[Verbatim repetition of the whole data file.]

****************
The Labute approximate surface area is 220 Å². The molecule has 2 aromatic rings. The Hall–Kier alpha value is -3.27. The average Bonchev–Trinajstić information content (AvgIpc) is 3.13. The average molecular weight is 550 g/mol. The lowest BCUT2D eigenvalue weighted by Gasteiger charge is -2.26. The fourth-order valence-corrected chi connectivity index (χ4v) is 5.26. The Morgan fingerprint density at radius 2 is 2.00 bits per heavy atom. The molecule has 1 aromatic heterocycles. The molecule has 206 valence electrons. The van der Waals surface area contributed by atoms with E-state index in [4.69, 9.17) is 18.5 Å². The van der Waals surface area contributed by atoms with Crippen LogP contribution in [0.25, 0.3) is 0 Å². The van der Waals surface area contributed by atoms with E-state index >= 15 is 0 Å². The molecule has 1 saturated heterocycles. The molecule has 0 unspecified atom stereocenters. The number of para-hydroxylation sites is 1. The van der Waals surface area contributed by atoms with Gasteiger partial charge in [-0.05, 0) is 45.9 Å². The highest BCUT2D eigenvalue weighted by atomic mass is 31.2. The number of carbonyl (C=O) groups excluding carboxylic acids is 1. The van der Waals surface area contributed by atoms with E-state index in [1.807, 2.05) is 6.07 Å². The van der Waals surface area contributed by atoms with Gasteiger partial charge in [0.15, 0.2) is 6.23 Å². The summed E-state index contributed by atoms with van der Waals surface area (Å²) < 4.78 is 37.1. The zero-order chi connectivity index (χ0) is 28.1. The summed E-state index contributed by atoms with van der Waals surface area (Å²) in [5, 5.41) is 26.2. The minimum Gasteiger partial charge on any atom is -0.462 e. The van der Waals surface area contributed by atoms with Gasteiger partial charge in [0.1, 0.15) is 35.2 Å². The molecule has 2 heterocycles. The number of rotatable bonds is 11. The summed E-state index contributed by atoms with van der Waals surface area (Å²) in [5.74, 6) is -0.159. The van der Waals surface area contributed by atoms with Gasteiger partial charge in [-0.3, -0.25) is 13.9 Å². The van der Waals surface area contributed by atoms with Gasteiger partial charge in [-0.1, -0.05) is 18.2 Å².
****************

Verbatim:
The Labute approximate surface area is 220 Å². The molecule has 2 aromatic rings. The Hall–Kier alpha value is -3.27. The average Bonchev–Trinajstić information content (AvgIpc) is 3.13. The average molecular weight is 550 g/mol. The lowest BCUT2D eigenvalue weighted by Gasteiger charge is -2.26. The fourth-order valence-corrected chi connectivity index (χ4v) is 5.26. The Morgan fingerprint density at radius 2 is 2.00 bits per heavy atom. The molecule has 1 aromatic heterocycles. The molecule has 206 valence electrons. The van der Waals surface area contributed by atoms with E-state index in [4.69, 9.17) is 18.5 Å². The van der Waals surface area contributed by atoms with Crippen LogP contribution in [0.25, 0.3) is 0 Å². The van der Waals surface area contributed by atoms with E-state index >= 15 is 0 Å². The molecule has 1 saturated heterocycles. The molecule has 0 unspecified atom stereocenters. The number of para-hydroxylation sites is 1. The van der Waals surface area contributed by atoms with Gasteiger partial charge in [-0.05, 0) is 45.9 Å². The highest BCUT2D eigenvalue weighted by atomic mass is 31.2. The number of carbonyl (C=O) groups excluding carboxylic acids is 1. The van der Waals surface area contributed by atoms with E-state index in [1.807, 2.05) is 6.07 Å². The van der Waals surface area contributed by atoms with Gasteiger partial charge in [0.15, 0.2) is 6.23 Å². The summed E-state index contributed by atoms with van der Waals surface area (Å²) < 4.78 is 37.1. The zero-order chi connectivity index (χ0) is 28.1. The summed E-state index contributed by atoms with van der Waals surface area (Å²) in [5, 5.41) is 26.2. The minimum Gasteiger partial charge on any atom is -0.462 e. The van der Waals surface area contributed by atoms with Gasteiger partial charge in [0.1, 0.15) is 35.2 Å². The molecule has 2 heterocycles. The number of rotatable bonds is 11. The summed E-state index contributed by atoms with van der Waals surface area (Å²) in [5.74, 6) is -0.159. The van der Waals surface area contributed by atoms with Gasteiger partial charge in [-0.3, -0.25) is 13.9 Å². The van der Waals surface area contributed by atoms with Gasteiger partial charge in [-0.1, -0.05) is 18.2 Å².